Knocked Up Delivers Old-Style Comedy

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Suzanne Hanover / Universal Studios

Katherine Heigl and Seth Rogen in Knocked Up

By rights, Judd Apatow should be a terrible filmmaker. His movies largely feature his friends and family, which is usually an invitation to lazy inside-joking. His subjects tend to be none-too-bright slackers and losers, which always carries with it the possibility of tiresome indulgence. OK, they're kinda dumb, but, really, isn't there something adorable in their stupidity? The fact is, however, Apatow, represents, for the moment at least, the best in American movie comedy. The 40 Year-Old Virgin somehow made rather touching and funny sense out of that eponymous condition and its protagonist's recovery from it. Now Knocked Up does much the same thing for a much more common situation — the inconvenient consequences of a one-night stand.

Alison (Katherine Heigl) and her sister Debbie (Leslie Mann) are out clubbing, celebrating the former's promotion from stage manager on one of those Inside Hollywood TV shows to an on-air job. There they meet the overweight, unemployed Ben (Seth Rogin). She's giddy with happiness (and a certain amount of booze) and they retire to her place — it's the guest house at her sister's nice middle-class home — and have unsafe and unsatisfactory sex. He's hopeful of a relationship; she's hopeful of never seeing him again. Many distressing pregnancy tests later, they both have to come to terms with impending parenthood, which, of course, involves actually getting to know one another. This, they awkwardly do.

As a movie premise, it's about as simple as they come. What transforms it into something quite wonderful to see is that Apatow, unlike those teams that fashion comedies for the young and retarded, is a real writer — one with something on his mind other than barf jokes and public flatulence (though he includes a few such moments here). He knows how to write funny, "he said, she said" jokes. More important, he's a tender observer of ordinary life. Think of him, perhaps, as a throwback to the kind of screenwriters who created the classic romantic comedies of the 1930s.

Which is not to say that his topic is rich ninnies who somehow stumble through confusion to blissful amour. His people are much more ordinary than that. Take Ben for example. He lives in a nest of nerds on the dwindling remains of a long-ago court settlement. They suck on bongs and beer bottles, vaguely plan a website that will direct readers to skin scenes in movies — not knowing, of course, that it's an already overcrowded field — and dream of dreamgirls they lack the social skills to approach in real life. But if their development is arrested, they are not really bad sorts. And that's where Alison comes in.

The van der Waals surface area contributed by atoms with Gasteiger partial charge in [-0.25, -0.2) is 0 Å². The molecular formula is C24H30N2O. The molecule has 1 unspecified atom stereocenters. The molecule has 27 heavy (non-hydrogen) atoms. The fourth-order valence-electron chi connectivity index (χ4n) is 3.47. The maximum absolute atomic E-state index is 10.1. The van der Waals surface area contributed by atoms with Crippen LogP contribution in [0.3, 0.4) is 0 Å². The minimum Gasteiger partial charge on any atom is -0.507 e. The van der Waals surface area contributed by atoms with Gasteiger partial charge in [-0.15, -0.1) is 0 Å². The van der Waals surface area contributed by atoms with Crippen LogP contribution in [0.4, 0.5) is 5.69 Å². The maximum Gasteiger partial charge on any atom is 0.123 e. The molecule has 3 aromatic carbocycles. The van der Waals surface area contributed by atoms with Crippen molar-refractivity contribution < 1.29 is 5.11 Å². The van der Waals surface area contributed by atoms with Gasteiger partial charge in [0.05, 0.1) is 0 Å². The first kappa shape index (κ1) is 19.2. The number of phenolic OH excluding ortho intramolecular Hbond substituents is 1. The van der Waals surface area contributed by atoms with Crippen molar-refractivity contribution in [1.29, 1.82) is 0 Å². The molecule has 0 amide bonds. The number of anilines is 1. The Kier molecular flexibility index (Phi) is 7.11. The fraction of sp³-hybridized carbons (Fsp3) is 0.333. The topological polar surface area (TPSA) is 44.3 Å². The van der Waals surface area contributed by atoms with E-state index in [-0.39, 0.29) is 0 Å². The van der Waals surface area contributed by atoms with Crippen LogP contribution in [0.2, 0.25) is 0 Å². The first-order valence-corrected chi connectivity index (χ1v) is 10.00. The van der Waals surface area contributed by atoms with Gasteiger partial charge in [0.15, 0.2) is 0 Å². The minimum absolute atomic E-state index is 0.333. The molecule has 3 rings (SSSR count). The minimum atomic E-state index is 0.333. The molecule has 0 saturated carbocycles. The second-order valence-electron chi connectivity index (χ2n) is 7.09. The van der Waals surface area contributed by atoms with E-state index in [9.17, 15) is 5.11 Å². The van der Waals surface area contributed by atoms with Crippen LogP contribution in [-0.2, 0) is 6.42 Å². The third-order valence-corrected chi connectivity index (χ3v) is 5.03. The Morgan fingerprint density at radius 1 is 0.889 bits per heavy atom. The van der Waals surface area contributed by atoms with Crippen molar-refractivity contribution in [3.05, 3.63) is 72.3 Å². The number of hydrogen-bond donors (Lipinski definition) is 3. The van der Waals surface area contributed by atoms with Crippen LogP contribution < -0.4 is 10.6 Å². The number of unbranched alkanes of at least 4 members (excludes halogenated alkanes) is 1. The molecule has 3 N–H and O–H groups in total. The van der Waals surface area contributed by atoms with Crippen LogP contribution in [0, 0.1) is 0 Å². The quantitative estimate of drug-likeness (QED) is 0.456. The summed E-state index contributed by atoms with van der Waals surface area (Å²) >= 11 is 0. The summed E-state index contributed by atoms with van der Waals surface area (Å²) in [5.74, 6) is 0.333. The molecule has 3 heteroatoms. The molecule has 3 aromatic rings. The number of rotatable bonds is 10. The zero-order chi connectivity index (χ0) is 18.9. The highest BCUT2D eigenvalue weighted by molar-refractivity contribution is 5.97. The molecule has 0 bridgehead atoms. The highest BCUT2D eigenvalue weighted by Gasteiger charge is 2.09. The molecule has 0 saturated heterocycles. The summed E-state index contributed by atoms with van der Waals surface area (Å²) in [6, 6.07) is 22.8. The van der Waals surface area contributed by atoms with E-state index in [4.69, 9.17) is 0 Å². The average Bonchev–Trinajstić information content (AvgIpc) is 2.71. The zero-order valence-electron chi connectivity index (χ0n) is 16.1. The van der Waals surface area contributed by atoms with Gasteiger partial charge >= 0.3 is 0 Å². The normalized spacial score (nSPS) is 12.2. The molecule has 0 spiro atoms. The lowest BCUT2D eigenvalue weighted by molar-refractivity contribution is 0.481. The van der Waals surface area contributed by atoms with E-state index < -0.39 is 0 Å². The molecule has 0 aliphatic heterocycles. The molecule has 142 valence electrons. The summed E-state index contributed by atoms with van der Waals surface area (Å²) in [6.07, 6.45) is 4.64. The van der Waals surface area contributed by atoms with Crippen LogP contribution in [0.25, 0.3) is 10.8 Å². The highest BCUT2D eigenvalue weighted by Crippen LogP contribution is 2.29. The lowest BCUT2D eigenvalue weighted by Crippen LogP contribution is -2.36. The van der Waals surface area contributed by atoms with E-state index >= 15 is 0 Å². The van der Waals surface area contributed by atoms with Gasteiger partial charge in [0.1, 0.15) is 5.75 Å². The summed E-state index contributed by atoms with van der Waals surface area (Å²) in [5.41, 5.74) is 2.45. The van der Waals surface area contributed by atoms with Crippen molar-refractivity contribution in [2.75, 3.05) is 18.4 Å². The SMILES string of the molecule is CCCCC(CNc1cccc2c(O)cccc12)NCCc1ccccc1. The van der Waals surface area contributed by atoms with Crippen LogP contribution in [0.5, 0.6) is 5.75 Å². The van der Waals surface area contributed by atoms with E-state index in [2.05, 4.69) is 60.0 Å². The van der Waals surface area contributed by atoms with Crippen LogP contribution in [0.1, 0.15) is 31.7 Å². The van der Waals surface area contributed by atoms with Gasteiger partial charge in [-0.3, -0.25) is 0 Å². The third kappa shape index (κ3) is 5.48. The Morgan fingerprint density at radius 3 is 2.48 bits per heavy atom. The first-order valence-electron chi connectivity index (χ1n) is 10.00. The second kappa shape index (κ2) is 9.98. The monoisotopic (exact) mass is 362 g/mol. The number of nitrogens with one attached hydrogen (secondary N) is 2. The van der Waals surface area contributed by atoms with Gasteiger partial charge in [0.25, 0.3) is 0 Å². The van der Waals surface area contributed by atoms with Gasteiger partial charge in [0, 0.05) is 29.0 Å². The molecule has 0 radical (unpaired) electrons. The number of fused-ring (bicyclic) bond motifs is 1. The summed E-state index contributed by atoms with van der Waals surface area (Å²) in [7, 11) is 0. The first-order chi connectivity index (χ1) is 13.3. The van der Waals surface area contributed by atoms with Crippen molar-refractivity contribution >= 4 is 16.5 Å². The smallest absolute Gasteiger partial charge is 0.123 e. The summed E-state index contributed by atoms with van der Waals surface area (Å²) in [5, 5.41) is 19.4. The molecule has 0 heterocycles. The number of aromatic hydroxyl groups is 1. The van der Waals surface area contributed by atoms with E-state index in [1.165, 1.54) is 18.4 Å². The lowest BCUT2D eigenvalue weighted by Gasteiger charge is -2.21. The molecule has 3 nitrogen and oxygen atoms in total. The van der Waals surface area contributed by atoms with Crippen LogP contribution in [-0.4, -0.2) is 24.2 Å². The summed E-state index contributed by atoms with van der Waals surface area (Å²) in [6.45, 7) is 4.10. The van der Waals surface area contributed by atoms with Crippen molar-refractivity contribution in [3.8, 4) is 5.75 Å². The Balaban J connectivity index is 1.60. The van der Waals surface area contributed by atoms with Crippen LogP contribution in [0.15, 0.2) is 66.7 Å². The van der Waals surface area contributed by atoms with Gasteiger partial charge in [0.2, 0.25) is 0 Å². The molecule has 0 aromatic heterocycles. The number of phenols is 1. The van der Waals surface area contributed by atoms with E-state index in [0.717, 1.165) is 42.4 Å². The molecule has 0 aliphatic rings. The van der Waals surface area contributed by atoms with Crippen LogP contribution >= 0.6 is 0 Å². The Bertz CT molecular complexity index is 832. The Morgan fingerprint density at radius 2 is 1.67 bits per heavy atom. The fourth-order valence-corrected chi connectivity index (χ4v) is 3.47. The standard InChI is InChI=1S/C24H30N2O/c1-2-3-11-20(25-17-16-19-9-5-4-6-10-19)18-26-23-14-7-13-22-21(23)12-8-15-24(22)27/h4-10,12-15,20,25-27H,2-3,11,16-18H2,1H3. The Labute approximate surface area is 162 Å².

She's a little bit dim herself, and possibly affected by her close proximity to her sister's situation. Debbie is a faithful wife who's reached that awkward age where guys are no longer hitting on her. Worse, her husband (Paul Rudd) is withdrawing from her. She thinks he's having an affair, but he's not. What he's sneaking out of the house in search of is quiet male bonding — evenings with the guys that lack the shrillness of his wife's (and kids) restlessness.

Another way of saying this is that he film's central reversal — Ben and Alison getting to know, and like, one another after their first hasty but consequential encounter — is rendered plausible by Apatow's shrewd observations of the people in their lives. Indeed, one of the real pleasures of this movie is derived from the fact that Apatow writes his minor characters — a TV host, a wardrobe mistress, a slyly envious production executive — with the same care and wit as he does his major figures.

The course of pregnancy runs no smoother than the course of true love, and Apatow's obstetrical observations — yes, natural childbirth devotees may well call for painkillers when labor becomes more intense than advertised — are shrewd and edgy. And Alison's hormonally induced moodiness, as well as Ben's slouching progress toward grown-up status, are craftily presented. But for all his hipness and Hollywood hotness, Apatow is, at heart, a square. He clearly believes in marriage, family, bourgeois dutifulness. Maybe his movie is a little repetitive, but that's a negligible price to pay for the careful blending of wildness and good humor that went into its making. It's hard enough to find comedies like this at any time, so it's a small and welcome miracle to come upon one in the midst of a typical movie summer, richer than ever in over-budgeted, underwhelming inanities.